Plasma exchange in the treatment of complex COVID-19-related critical illness: controversies and perspectives

Ziad A. Memish, Fahad Faqihi, Abdulrahman Alharthy, Saleh A. Alqahtani, Dimitrios Karakitsos

Research output: Contribution to journalArticlepeer-review

1 Scopus citations


COVID-19 (coronavirus disease 2019), caused by the novel coronavirus SARS-CoV-2 (severe acute respiratory syndrome coronavirus 2), emerged in Wuhan, China, and has spread worldwide, resulting in over 73 million cases and more than 1 600 000 deaths as of December 2020. Although the disease is asymptomatic in most cases, some patients develop life-threatening disease characterised by acute respiratory distress syndrome, sepsis, multisystem organ failure (MSOF), extrapulmonary manifestations, thromboembolic disease and associated cytokine release syndrome. The rationale for applying therapeutic plasma exchange (TPE) early in the course of fulminant COVID-19 is the suppression of thromboinflammation and amelioration of microangiopathy, thus preventing the ensuing MSOF. In the course of complicated critical illness due to COVID-19, immune dysregulation may be as important as viral replication itself. Moreover, the natural course of SARS-CoV-2 infection remains obscure, as re-infections and/or recurrently positive real-time PCR results have been reported. Although concerns still exist regarding its potential immunosuppressive effects and safety, TPE shows promise in the management of life-threatening COVID-19 as documented by various pilot studies, which remain to be confirmed by future randomised controlled trials. However, current data suggest that TPE could be an adjunctive rescue therapy in complex COVID-19 critical illness.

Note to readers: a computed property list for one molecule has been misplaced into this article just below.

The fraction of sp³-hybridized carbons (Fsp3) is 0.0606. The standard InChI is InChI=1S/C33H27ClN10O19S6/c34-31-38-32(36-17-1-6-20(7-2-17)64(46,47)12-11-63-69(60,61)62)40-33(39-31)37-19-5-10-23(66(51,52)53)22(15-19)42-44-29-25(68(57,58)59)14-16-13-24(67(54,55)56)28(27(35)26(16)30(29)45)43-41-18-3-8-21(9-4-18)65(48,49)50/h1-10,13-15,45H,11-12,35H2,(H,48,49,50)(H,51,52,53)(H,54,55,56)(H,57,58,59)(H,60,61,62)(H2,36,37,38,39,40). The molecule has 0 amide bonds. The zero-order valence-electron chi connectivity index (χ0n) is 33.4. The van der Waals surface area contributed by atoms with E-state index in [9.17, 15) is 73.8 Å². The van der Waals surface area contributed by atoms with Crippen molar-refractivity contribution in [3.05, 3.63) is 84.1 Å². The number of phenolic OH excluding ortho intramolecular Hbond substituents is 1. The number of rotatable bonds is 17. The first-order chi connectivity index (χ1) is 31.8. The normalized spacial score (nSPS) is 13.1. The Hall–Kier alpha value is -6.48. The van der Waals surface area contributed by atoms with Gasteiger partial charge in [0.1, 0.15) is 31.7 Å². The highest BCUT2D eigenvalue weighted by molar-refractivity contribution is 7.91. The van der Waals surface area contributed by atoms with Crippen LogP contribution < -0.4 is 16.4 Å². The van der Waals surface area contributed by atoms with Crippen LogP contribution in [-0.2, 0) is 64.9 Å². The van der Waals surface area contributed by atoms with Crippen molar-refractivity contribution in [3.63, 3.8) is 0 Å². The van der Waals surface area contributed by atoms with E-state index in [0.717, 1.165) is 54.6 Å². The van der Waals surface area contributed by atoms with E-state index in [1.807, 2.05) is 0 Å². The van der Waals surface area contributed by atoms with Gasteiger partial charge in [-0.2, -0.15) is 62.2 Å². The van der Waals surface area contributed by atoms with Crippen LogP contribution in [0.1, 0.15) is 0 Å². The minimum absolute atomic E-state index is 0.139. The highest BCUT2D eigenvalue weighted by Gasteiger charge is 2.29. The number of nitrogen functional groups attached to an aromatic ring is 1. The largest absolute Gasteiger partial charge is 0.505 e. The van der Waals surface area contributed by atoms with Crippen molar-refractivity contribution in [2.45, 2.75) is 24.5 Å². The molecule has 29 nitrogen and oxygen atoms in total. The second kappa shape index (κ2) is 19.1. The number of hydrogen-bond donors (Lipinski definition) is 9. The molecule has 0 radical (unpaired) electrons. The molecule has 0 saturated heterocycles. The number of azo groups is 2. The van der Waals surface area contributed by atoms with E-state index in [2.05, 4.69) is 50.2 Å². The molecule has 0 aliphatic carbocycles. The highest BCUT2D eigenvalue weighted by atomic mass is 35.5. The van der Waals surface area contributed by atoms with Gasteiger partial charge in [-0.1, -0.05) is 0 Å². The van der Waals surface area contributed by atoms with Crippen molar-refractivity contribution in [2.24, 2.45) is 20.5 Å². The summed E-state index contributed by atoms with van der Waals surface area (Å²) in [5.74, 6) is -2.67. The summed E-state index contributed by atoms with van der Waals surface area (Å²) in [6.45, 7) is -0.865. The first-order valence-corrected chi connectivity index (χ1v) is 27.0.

Original languageEnglish (US)
Article number106273
JournalInternational Journal of Antimicrobial Agents
Issue number2
StatePublished - Feb 2021


  • COVID-19
  • Critical illness
  • Cytokine release syndrome
  • Immunomodulation
  • Plasma exchange

ASJC Scopus subject areas

  • Microbiology (medical)
  • Infectious Diseases
  • Pharmacology (medical)


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